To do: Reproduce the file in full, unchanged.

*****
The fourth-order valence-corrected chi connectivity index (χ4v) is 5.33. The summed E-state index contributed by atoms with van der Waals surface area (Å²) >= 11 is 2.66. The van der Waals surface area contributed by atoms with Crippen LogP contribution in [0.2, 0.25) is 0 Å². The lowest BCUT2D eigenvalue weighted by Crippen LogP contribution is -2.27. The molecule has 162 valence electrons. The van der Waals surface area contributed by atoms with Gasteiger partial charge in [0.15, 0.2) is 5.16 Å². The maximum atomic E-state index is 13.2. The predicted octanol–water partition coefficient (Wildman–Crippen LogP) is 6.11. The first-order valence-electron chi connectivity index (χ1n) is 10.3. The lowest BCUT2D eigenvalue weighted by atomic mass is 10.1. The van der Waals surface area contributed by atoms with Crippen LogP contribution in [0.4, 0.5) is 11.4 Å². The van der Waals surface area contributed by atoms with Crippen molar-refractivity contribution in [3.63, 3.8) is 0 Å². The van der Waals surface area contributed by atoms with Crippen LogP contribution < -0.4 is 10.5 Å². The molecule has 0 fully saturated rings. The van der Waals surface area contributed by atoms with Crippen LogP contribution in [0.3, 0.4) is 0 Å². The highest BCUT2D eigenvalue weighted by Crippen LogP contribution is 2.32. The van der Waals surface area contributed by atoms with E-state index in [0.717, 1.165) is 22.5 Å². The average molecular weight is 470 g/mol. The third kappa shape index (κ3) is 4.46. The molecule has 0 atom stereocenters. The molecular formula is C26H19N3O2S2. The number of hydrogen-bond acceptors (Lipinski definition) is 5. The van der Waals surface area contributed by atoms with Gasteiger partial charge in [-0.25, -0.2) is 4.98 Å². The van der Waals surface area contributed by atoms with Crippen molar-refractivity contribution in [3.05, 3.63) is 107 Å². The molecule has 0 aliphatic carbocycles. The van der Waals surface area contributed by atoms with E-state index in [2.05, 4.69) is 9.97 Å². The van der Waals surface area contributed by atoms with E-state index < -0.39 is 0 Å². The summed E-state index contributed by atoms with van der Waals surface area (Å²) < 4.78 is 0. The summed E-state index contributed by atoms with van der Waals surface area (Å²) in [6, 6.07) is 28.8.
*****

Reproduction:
The fourth-order valence-corrected chi connectivity index (χ4v) is 5.33. The summed E-state index contributed by atoms with van der Waals surface area (Å²) >= 11 is 2.66. The van der Waals surface area contributed by atoms with Crippen LogP contribution in [0.2, 0.25) is 0 Å². The lowest BCUT2D eigenvalue weighted by Crippen LogP contribution is -2.27. The molecule has 162 valence electrons. The van der Waals surface area contributed by atoms with Gasteiger partial charge in [0.15, 0.2) is 5.16 Å². The maximum atomic E-state index is 13.2. The predicted octanol–water partition coefficient (Wildman–Crippen LogP) is 6.11. The first-order valence-electron chi connectivity index (χ1n) is 10.3. The lowest BCUT2D eigenvalue weighted by atomic mass is 10.1. The van der Waals surface area contributed by atoms with Crippen LogP contribution in [0.4, 0.5) is 11.4 Å². The van der Waals surface area contributed by atoms with Crippen molar-refractivity contribution in [3.63, 3.8) is 0 Å². The van der Waals surface area contributed by atoms with Crippen LogP contribution < -0.4 is 10.5 Å². The molecule has 0 fully saturated rings. The van der Waals surface area contributed by atoms with Crippen LogP contribution in [0.3, 0.4) is 0 Å². The highest BCUT2D eigenvalue weighted by Crippen LogP contribution is 2.32. The van der Waals surface area contributed by atoms with E-state index in [0.717, 1.165) is 22.5 Å². The average molecular weight is 470 g/mol. The third kappa shape index (κ3) is 4.46. The molecule has 0 atom stereocenters. The molecular formula is C26H19N3O2S2. The number of hydrogen-bond acceptors (Lipinski definition) is 5. The van der Waals surface area contributed by atoms with Gasteiger partial charge in [-0.25, -0.2) is 4.98 Å². The van der Waals surface area contributed by atoms with Crippen molar-refractivity contribution in [3.05, 3.63) is 107 Å². The molecule has 0 aliphatic carbocycles. The van der Waals surface area contributed by atoms with E-state index in [2.05, 4.69) is 9.97 Å². The van der Waals surface area contributed by atoms with E-state index < -0.39 is 0 Å². The summed E-state index contributed by atoms with van der Waals surface area (Å²) < 4.78 is 0. The summed E-state index contributed by atoms with van der Waals surface area (Å²) in [6, 6.07) is 28.8.